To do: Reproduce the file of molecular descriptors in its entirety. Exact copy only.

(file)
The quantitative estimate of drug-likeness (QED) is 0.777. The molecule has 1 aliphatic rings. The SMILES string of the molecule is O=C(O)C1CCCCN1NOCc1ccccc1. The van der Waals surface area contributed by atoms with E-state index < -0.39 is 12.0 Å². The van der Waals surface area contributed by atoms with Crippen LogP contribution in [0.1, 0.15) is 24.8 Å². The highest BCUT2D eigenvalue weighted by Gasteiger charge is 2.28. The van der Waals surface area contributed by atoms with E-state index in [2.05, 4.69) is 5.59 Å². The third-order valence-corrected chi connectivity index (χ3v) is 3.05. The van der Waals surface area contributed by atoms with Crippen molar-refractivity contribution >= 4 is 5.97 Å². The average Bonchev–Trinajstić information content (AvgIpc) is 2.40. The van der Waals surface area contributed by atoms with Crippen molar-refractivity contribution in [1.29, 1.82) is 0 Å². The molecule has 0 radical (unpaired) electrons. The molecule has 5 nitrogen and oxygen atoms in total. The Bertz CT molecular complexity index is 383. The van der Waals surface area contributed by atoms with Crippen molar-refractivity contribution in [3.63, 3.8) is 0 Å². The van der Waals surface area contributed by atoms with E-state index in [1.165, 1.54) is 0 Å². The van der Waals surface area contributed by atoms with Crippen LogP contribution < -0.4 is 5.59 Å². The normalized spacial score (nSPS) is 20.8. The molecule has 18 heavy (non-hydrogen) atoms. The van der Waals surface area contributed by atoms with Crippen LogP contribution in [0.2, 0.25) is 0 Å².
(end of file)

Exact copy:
The quantitative estimate of drug-likeness (QED) is 0.777. The molecule has 1 aliphatic rings. The SMILES string of the molecule is O=C(O)C1CCCCN1NOCc1ccccc1. The van der Waals surface area contributed by atoms with E-state index < -0.39 is 12.0 Å². The van der Waals surface area contributed by atoms with Crippen LogP contribution in [0.1, 0.15) is 24.8 Å². The highest BCUT2D eigenvalue weighted by Gasteiger charge is 2.28. The van der Waals surface area contributed by atoms with E-state index in [2.05, 4.69) is 5.59 Å². The third-order valence-corrected chi connectivity index (χ3v) is 3.05. The van der Waals surface area contributed by atoms with Crippen molar-refractivity contribution >= 4 is 5.97 Å². The average Bonchev–Trinajstić information content (AvgIpc) is 2.40. The van der Waals surface area contributed by atoms with Crippen molar-refractivity contribution in [1.29, 1.82) is 0 Å². The molecule has 0 radical (unpaired) electrons. The molecule has 5 nitrogen and oxygen atoms in total. The Bertz CT molecular complexity index is 383. The van der Waals surface area contributed by atoms with Crippen molar-refractivity contribution in [3.63, 3.8) is 0 Å². The van der Waals surface area contributed by atoms with E-state index in [1.165, 1.54) is 0 Å². The van der Waals surface area contributed by atoms with Crippen LogP contribution < -0.4 is 5.59 Å². The normalized spacial score (nSPS) is 20.8. The molecule has 18 heavy (non-hydrogen) atoms. The van der Waals surface area contributed by atoms with Crippen LogP contribution in [0.2, 0.25) is 0 Å².